Wisconsin Congresswoman Tammy Baldwin (D) is asking U.S. Attorney General Eric Holder to begin an investigation into the handling of votes cast in the state's Waukesha County.
Republican county clerk Kathy Nickolaus claimed last week that she had found thousands of unreported votes, which gave incumbent David Prosser a more than 7,000 vote lead over JoAnne Kloppenburg.
"Following this week’s election for the Wisconsin Supreme Court, numerous constituents have contacted me expressing serious doubt that this election was a free and fair one," Baldwin wrote in her letter to Holder. "They fear, as I do, that political interests are manipulating the results."
"To ensure that the April 5th election for Wisconsin Supreme Court Justice is free, fair, and transparent, and to uphold faith in our democracy for ourselves and future generations, I ask for your immediate assistance in investigating these election inconsistencies in Wisconsin. Specifically, I urge you to immediately assign the Justice Department Public Integrity Section, which oversees the federal prosecution of election crimes, to investigate the questionable handling of vote records in Waukesha County, Wisconsin," she concluded.
Justice Department spokesman Wyn Hornbuckle told Green Bay Press Gazette over the weekend that the department would review Baldwin's request.
Nickolaus, a Republican activist, had faced heavy criticism previously for keeping election results on an antiquated personal computer.
She blamed "human error" Thursday night after revealing the votes that gave Prosser the lead.
"It's important to stress this isn’t a case of extra votes or extra ballots being found," she said. "This is error, which I apologize for, which is common in this process."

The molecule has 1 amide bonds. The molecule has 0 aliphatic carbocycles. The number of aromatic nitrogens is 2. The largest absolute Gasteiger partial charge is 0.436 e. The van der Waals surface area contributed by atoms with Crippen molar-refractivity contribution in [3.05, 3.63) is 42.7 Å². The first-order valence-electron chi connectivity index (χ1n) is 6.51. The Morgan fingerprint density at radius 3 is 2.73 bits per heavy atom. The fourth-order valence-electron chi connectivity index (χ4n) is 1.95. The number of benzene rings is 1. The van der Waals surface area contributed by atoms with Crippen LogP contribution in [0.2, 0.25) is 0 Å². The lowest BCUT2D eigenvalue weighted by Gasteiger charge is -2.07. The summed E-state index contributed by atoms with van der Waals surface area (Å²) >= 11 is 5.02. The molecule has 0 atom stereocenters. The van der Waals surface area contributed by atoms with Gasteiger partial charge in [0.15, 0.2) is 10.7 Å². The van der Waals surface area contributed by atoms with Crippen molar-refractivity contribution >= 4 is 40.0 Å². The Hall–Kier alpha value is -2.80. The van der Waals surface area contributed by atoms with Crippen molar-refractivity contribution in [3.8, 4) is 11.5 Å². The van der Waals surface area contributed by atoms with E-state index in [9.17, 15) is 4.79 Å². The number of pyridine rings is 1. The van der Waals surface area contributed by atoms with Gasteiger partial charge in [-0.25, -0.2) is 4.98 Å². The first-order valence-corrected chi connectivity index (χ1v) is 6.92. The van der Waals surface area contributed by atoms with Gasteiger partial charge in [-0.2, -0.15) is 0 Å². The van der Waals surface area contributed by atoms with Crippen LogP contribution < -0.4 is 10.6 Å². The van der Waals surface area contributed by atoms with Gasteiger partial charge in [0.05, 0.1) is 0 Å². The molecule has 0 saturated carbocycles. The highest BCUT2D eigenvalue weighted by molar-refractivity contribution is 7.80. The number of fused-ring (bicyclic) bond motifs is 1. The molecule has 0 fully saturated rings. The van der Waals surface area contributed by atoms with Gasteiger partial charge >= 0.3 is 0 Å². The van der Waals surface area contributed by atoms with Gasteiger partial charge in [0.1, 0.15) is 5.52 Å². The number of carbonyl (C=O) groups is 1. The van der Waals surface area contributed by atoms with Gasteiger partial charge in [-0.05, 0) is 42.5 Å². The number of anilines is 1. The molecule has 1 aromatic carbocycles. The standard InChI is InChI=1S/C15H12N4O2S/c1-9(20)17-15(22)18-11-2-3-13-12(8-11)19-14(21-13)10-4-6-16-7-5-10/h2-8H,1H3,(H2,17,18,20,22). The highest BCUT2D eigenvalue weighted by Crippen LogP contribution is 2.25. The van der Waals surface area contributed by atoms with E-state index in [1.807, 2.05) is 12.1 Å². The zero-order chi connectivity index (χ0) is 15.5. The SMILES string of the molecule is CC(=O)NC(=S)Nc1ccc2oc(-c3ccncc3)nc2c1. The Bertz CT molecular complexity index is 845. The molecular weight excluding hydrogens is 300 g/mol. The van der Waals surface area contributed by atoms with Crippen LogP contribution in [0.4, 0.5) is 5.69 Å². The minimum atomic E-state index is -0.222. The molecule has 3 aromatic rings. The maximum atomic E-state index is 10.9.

Kloppenburg issued a statement Thursday evening saying should would be requesting all relevant records regarding the vote fiasco.
"Wisconsin voters as well as the Kloppenburg for Justice Campaign deserve a full explanation of how and why these 14,000 votes from an entire City were missed," she said.
"We are confident that election officials in Waukesha County will fulfill these requests as quickly as possible so that both our campaign and the people of Wisconsin can fully understand what happened and why," Kloppenburg added.
Prosser said in a statement that he had been "encouraged" by the developments.
"Our confidence is high, and we will continue to monitor with optimism, and believe that the positive results will hold," Prosser said. "We've always maintained faith in the voters and trust the election officials involved in the canvasing will reaffirm the lead we've taken."
Huffington Post senior polling editor Mark Blumenthal believes that the "most convincing evidence so far that human error explains the initial omission" was that the Brookfield Patch reported on election night a vote total for the city of Brookfield that exactly matches Nickolaus' discovered votes.
While neither of the candidates have officially called for a recount, both have hired high-profile attorneys with experience in contested races.